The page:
The term mesothelioma law is actually a misnomer: it should rather be called and referred to as asbestos law.
There was a statement issued by the American Bar Association not too long ago where it was argued that we have to deal with an increasing number of illegitimate claimants who don’t even suffer from an asbestos related disease. Here is the crux of the problem: There is a certain time limit under the statute of limitations that allows claimants to file their case, but further to that, it also allows anybody to come forward and file a claim, who has ‘reason to believe’ that he might be eligible in the future to receive compensation.
Let me give you an example: let’s say an individual just went for a chest X-Ray and it came back with some irregularities that may indicate an asbestos induced disease, he still has the legal grounds to put a claim forward. Consequently, the court systems got swamped with a flood of claims that were unsubstantiated. And as a result of that situation, those who were actually ill were frequently not heard timely enough and faced major delays in the process. Therefore, eventually the American Bar Association recommended in a paper to specifically define a standard of impairment. Further to that, only those who were actually ill should be allowed to put their claims forward.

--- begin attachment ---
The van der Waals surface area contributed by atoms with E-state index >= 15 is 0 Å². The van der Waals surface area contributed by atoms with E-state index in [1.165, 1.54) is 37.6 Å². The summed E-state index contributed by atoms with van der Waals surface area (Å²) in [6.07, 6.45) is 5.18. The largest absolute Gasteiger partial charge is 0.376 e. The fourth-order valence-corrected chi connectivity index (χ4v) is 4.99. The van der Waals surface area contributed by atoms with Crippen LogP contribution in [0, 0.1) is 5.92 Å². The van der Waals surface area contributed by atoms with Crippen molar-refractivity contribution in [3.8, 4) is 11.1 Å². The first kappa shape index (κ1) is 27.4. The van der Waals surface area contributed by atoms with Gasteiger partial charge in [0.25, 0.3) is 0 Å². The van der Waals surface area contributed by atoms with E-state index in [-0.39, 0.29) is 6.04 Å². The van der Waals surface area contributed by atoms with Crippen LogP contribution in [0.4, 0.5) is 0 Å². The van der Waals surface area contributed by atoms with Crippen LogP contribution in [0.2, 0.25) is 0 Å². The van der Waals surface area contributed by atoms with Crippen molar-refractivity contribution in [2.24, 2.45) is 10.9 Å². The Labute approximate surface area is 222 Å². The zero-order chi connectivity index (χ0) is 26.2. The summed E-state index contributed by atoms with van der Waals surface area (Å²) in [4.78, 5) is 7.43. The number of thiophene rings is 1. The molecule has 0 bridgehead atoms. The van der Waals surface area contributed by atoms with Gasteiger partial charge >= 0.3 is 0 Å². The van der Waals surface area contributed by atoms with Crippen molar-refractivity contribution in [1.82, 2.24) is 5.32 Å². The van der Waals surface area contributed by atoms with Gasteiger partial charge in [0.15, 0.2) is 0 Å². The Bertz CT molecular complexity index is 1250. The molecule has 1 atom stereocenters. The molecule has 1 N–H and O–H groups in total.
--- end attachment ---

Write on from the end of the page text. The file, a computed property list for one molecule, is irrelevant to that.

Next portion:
The bottom line is: each year and in the United States alone, 10,000 people die because of asbestos induced diseases. However, there is still no mesothelioma law in place that strictly enforces the ban of asbestos containing materials. And even though we do see a decrease in diagnoses related to occupational asbestos exposure, there are still many workers at risk of contracting a severe illness during the course of their job. Further to that, especially for homeowner of properties built prior to 1975, thorough asbestos testing is strongly recommended by many experts.